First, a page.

Saturday, January 28, 2017

Four strong winds (Musings on trends identified by Malcolm Needs' 3rd CSTM blog)

Updated: 29 Jan. 2017
This month I'm going to feed off CSTM blogs on the career of the recently retired UK's Malcolm Needs (Further Reading). 

Typically, in the CSTM 'I will remember you' series of blogs, I offer my musings on what the featured author writes. But for January I've developed comments originally written for Malcolm's third CSTM blog (not yet published) into a stand-alone TM blog. So in a way this blog will foreshadow Malcolm's upcoming blog on regrets, concerns, and challenges, and serve as an advertising 'teaser' for it.

The blog's title comes from a 1963 song by the iconic Canadian duo, Ian and Sylvia. The blog is organized as a take-off on the song's title.

Strong Wind #1: AUTOMATION 
In his upcoming third blog, Malcolm mentions automation in the context of how it has changed the skill mix of staff employed in transfusion hospital laboratories. I've written about automation often including in 2010:
  • Goldfinger's filings, a customer's toolkit: Musings on business intelligence (Further Reading)
In the July 23, 2010 filing of its FORM 10-K Immucor (Form 10-K reports, which public companies file with the U.S. Securities and Exchange Commission, offer comprehensive business overviews of a registrant's business, such as history, competitors, risk factors, legal proceedings.) , one maker of blood bank automation (Immucor) writes:
'Our long-term growth drivers revolve around our automation strategy. We believe innovative instrumentation is the key to improving blood bank operations and patient safety, as well as increasing our market share around the world.'[Note they put improvements and patient safety up front, but increasing market share is their prime concern.]
'We believe our customers...benefit from automation. Automation can allow customers to reduce headcount as well as overtime in the blood bank, which can be a benefit given the current shortage of qualified blood bank technologists.' [Reduce headcount is a nice euphemism for get rid of staff and their costly benefits. Diagnostic companies also tout automation as freeing lab technologists/biomedical scientists to do more interesting tasks. And of course, if you can remove the human, you remove most of the error, or so it is said.]
  • 'We believe that instrument placements are the most effective way to gain market share ... Because our business operates on a “razor/razorblade” model....' [A razor/ blade model means give them the instruments relatively cheaply, because we can soak them with reagents costs, which continue forever.]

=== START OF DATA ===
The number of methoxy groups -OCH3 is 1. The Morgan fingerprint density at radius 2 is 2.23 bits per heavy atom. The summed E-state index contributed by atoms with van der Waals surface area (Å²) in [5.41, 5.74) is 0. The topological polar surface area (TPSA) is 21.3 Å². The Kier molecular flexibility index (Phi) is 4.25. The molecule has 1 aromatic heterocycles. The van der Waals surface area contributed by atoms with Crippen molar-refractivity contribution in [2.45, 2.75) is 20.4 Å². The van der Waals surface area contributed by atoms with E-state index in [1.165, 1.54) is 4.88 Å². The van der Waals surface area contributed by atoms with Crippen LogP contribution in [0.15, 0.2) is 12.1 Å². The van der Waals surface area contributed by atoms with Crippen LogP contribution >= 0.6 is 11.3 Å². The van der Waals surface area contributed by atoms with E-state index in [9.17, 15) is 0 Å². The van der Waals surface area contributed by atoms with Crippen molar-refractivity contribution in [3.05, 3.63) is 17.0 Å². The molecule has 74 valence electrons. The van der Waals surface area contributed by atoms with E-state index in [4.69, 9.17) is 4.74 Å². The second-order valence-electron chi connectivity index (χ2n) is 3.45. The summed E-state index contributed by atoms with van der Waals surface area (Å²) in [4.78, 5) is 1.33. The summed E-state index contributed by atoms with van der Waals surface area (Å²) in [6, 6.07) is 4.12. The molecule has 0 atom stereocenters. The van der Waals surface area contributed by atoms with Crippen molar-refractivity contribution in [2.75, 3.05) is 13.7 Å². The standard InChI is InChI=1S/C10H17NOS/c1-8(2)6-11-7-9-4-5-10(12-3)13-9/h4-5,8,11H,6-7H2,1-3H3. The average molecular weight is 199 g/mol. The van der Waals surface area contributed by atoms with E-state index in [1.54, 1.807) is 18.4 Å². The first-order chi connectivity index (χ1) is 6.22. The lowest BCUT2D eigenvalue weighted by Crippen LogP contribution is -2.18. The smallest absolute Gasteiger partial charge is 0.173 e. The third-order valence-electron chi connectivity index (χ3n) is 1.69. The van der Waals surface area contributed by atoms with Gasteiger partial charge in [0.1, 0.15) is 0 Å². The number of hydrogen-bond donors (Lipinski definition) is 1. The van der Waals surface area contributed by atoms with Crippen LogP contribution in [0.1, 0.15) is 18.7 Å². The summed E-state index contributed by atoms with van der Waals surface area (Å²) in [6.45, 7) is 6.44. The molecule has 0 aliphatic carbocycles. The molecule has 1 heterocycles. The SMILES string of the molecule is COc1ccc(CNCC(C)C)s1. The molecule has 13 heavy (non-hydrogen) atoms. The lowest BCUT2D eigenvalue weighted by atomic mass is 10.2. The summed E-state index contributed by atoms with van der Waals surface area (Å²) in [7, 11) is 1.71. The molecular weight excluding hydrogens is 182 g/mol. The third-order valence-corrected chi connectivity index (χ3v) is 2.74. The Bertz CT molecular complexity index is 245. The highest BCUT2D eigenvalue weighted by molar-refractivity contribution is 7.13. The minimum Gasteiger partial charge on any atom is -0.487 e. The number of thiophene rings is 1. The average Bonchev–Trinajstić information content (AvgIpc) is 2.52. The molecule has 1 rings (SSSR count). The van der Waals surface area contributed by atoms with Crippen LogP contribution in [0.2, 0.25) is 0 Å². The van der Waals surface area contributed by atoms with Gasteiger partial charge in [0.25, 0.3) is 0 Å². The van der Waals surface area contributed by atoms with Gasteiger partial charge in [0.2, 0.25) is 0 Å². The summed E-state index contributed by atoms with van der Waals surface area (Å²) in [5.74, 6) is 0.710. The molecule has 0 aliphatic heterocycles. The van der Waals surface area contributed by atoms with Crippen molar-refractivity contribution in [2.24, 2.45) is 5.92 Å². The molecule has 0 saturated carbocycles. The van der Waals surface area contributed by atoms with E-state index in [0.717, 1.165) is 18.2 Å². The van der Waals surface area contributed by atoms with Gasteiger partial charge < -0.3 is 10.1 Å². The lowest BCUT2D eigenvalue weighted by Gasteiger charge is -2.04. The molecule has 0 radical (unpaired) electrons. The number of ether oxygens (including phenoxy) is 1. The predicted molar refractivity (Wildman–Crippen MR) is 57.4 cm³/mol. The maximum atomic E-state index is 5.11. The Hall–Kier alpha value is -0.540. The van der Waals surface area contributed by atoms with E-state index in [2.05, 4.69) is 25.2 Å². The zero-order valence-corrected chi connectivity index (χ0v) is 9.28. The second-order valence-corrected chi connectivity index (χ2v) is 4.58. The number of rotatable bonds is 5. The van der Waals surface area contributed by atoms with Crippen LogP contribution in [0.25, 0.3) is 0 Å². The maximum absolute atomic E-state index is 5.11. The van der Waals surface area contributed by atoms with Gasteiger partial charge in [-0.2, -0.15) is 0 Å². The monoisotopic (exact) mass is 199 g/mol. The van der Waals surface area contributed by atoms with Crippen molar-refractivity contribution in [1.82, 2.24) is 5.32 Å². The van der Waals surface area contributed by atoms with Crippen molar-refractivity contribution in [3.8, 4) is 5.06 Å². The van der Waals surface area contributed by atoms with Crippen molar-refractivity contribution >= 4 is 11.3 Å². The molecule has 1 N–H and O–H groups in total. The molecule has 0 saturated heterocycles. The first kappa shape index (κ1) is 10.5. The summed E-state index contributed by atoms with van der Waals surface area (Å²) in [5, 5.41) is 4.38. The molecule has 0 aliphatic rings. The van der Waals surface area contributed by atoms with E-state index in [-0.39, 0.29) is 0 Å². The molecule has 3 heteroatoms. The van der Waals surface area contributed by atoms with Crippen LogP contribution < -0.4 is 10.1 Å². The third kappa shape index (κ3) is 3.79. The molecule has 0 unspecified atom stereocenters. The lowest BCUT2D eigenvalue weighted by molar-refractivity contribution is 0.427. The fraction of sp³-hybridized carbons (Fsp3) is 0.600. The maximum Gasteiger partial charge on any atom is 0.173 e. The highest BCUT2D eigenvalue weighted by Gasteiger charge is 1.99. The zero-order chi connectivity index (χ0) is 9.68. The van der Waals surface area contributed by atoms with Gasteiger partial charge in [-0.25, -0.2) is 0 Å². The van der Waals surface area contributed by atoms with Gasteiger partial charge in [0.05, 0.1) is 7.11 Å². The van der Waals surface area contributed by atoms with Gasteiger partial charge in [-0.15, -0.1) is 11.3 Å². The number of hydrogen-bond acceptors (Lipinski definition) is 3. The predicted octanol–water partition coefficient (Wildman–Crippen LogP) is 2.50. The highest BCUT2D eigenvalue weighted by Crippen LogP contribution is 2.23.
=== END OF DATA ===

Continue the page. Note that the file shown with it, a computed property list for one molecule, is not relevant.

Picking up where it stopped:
'In the new field of molecular immunohematology, we are currently developing the next generation automated instrument for the DNA typing of blood for the purpose of transfusion, which we believe will be the future of blood bank operations.' [And, by gawd, if a demand doesn't exist, we'll create one. See Strong Wind #4 below
Aside on automation: As a long-time transfusion science instructor (1974-99), graduates often told me they chose to work in hospital transfusion service labs because of the hands-on testing, correlating test results with patient diagnosis and history, and problem solving. They didn't choose clinical chemistry, in particular, because that clinical lab was heavily automated. Loading patient specimens on instruments and relying on software to flag abnormal results struck them as not nearly as engaging as transfusion science, or clinical microbiology, for that matter. 

Other grads obviously loved the highly automated clinical labs, and not just because job opportunities were more abundant. Of course, those who went to work for the blood supplier - on the 'dark side' as I affectionately call donor testing, where I enjoyed working in prehistoric days - inadvertently were sucked into the world of automated, mass testing of donor samples. 

Indeed, transfusion service labs whose test volumes warrant it, have moved into automated testing big time, as shown in the 'Goldfinger's filings' blog.

Strong Wind #2: LEAN
In his third blog, Malcolm also mentions LEAN. LEAN is a biggie in NA too, touted as an industry 'saviour', developed in Japan by the American Deming. LEAN expanded into health care ages ago. LEAN is promoted as allowing clinical laboratories and component production facilities to do more with less. 

For example, Canadian Blood Services (CSB) cooperates with Toyota and makes videos about  it. CBS higher level staff sport Master Black Belts in Lean Six Sigma. Jargon (~bafflegab) abounds as LEAN, Kaizen, and Six Sigma run together in a blur. 

Moreover, LEAN consultants make a great living by marketing it to health providers and training staff in-house. 

In 2008 I wrote a blog on automation and LEAN: 'Morning becomes Electra' (Further Reading). Refer to my views on whether automation and LEAN are progress, given that progress generally means improvement or growth, whether for individuals, organizations, societies, or humanity. 

Bottom line: Add automation and robotics to LEAN hospitals and soon we'll have gotten rid of all the non-value-added waste in the health system, as well as most of the health professionals. But is it progress?

In his upcoming blog 3 Malcolm mentions that, in an effort to streamline how laboratories work, and to standardise (Brit spelling - grin) the work, a 'one size fits all' campaign was instituted in all NHSBT reference laboratories.